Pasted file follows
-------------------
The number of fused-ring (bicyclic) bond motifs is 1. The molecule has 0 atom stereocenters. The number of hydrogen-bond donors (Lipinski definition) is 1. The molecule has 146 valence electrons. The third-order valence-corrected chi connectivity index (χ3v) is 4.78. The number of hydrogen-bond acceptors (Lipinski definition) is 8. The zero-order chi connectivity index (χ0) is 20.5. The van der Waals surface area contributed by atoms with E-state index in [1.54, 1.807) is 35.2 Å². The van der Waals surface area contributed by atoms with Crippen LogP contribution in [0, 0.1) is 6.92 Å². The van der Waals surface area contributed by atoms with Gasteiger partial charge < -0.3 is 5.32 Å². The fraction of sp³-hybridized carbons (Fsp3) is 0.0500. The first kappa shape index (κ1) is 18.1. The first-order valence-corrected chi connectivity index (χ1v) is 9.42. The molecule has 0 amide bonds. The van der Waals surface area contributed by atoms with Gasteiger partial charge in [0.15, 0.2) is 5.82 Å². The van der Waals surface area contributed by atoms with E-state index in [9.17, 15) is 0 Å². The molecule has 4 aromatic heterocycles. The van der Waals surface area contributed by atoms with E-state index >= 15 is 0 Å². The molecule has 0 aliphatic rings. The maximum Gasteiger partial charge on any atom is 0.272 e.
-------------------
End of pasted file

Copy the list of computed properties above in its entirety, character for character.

The number of fused-ring (bicyclic) bond motifs is 1. The molecule has 0 atom stereocenters. The number of hydrogen-bond donors (Lipinski definition) is 1. The molecule has 146 valence electrons. The third-order valence-corrected chi connectivity index (χ3v) is 4.78. The number of hydrogen-bond acceptors (Lipinski definition) is 8. The zero-order chi connectivity index (χ0) is 20.5. The van der Waals surface area contributed by atoms with E-state index in [1.54, 1.807) is 35.2 Å². The van der Waals surface area contributed by atoms with Crippen LogP contribution in [0, 0.1) is 6.92 Å². The van der Waals surface area contributed by atoms with Gasteiger partial charge < -0.3 is 5.32 Å². The fraction of sp³-hybridized carbons (Fsp3) is 0.0500. The first kappa shape index (κ1) is 18.1. The first-order valence-corrected chi connectivity index (χ1v) is 9.42. The molecule has 0 amide bonds. The van der Waals surface area contributed by atoms with Gasteiger partial charge in [0.15, 0.2) is 5.82 Å². The van der Waals surface area contributed by atoms with E-state index in [9.17, 15) is 0 Å². The molecule has 4 aromatic heterocycles. The van der Waals surface area contributed by atoms with E-state index >= 15 is 0 Å². The molecule has 0 aliphatic rings. The maximum Gasteiger partial charge on any atom is 0.272 e.